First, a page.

A Mormon Apostle has even understood this type of situation as he stated that true and saving
    worship is found only among those who know the truth about God . This agrees with Scripture:
    Isa.45:21-23; 1Jn.5:20. So the "glitter" of Mormonism becomes a secondary issue. the focus should
    be on the Mormon Gods. ( remember Ralph stated that he had no trouble with being worshiped in
    the future as an Almighty God as in Rev.4:8-11 ). The Mormon people are striving to serve God, but
    their leaders have set up roadblocks which hinder them from seeing and experiencing the truth of
    "our great God and Savior,Jesus Christ" Titus 2:4-7

  27. f_melo says:

    And don´t forget this:

    Ether 3:

    6 – "And it came to pass that when the brother of Jared had said these words, behold, the Lord stretched forth his hand and touched the stones one by one with his finger. And the veil was taken from off the eyes of the brother of Jared, and he saw the finger of the Lord; and it was as the finger of a man, like unto flesh and blood; and the brother of Jared fell down before the Lord, for he was struck with fear."

    9 – And the Lord said unto him: Because of thy faith thou hast seen that I shall take upon me flesh and blood; and never has man come before me with such exceeding faith as thou hast; for were it not so ye could not have seen my finger…

    As a mormon i was taught that those who were super righteous and have high levels of faith will be able to see beyond the veil the truths that Joseph Smith taught about – as if God is obligated to obey any rules, or to surrender to man´s righteousness. Just more new age stuff, for sure…

    Oh, and the brother of Jared aparently is regarded in mormonism the man who had the most faith in ancient times, even more than Abraham, Noah, Moses, Paul, etc…

  28. jackg says:


    I would like to answer the question you pose at the end. I would say that God would work His supernatural wonders in the lives of those who don't acknowledge Him, and I would call it prevenient grace. Some might call it common grace, but it's God's grace nonetheless.


  29. jackg says:


    The problem with the Mormon approach to anything is its emphasis on the worthiness of humans rather than the holiness of God and His sovereign power and authority.


  30. FIGJAM says:

    Priesthood Blessings = Placebo Effect

  31. mamawrench says:

    Geoff, if you witnessed a healing take place as a result of Tibettan Buddhist meditation, or touching a Catholic relic, or blessing from a Witch, would you abandon the god of Mormonism and follow those other faiths? Jesus tells us that there will be (and there are!) false prophets who would perform wonders in His name (Matt 7:22). He told us that it is a WICKED and FOOLISH generation that looks for a sign (Matt 12:32). Personal experience is NOT the basis against which we are to measure the presence of the Holy Spirit, but the Bible. (1 Thess 5:21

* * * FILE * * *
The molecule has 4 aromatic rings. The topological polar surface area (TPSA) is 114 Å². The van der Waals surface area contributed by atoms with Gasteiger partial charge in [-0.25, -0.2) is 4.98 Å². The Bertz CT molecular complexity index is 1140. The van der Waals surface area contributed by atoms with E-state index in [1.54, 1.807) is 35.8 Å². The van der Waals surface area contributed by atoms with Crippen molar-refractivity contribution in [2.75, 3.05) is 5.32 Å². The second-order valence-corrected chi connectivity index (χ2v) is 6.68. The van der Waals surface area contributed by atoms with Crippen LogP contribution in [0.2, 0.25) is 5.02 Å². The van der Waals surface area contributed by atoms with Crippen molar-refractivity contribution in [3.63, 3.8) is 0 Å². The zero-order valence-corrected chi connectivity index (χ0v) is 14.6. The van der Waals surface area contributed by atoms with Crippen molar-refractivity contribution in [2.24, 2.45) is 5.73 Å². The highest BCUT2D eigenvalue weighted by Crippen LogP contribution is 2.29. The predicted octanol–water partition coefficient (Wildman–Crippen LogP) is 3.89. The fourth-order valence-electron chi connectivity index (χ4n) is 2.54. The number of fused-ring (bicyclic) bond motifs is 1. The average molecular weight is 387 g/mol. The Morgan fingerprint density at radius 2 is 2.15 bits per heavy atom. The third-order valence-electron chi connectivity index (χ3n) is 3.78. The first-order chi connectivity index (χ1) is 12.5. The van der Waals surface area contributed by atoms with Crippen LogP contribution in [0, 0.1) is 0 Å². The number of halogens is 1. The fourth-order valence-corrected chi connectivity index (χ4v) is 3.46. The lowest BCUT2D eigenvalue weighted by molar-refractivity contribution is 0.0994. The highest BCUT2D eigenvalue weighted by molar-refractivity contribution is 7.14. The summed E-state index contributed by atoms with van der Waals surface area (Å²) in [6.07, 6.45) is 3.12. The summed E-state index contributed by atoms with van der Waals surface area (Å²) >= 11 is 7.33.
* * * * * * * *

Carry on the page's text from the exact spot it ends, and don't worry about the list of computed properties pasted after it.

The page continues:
32. mamawrench says:

    …1John 4:1-2 — the Biblical Jesus, not the BoM Jesus!)

  33. falcon says:

    I guess what you're saying here is that the priesthood blessing has the same effect as a sugar pill but it's the believing that causes the cure. I can buy that. I've seen people change their attitude from depression to happy face based on the fact that someone said something to encourage them. In fact there's a whole form of psychology that's called cognitive-rationale therapy where the clinician gets the client to change their attitude by changing the way they think about things. Pretty complicated stuff this idea that our thoughts drive our emotions.
    Years ago I was a major consumer of every form of self-help literature and success and motivation tapes. I've also been fascinated on how "psychics" ply their trades. Now it goes without saying that what some folks tap into is the dark side of the spirit world. but much of what goes on is simple human psychology and interpersonal dynamics.
    My goal, as a Christian who believes in the manifestation of spiritual gifts as described by the apostle Paul in First Corinthians 12-14, is to separate out the legitimate move of God's Holy Spirit from those things that are not. I was watching a guy on GodTV the other day in a "Open Heavens Prophetic Conference" talking to people about how he trains Christians to use the gift of prophesy. Well that caught my attention. I had this nagging feeling that there was a real opportunity here for abuse. But I'm giving the guy the benefit of the doubt hoping that he was teaching people in line with what the Scriptures say.
    Anyway, I think Mormons just simply dive headlong into this priesthood mode, which by the way is not an office or calling in the Christian faith, and use the power of suggestion and their own active imaginations to produce desired outcomes. The possibility of some of these folks tapping into spiritual forces not of God is a real danger since Mormonisms roots are in the occult.

  34. wyomingwilly says:

    Hi everyone. Since gravatar wouldn't accept my name (Mike R) I changed my user name to,"wyomingwilly".

  35. setfreebyJC says:

    nice to see you again, FIGJAM 😀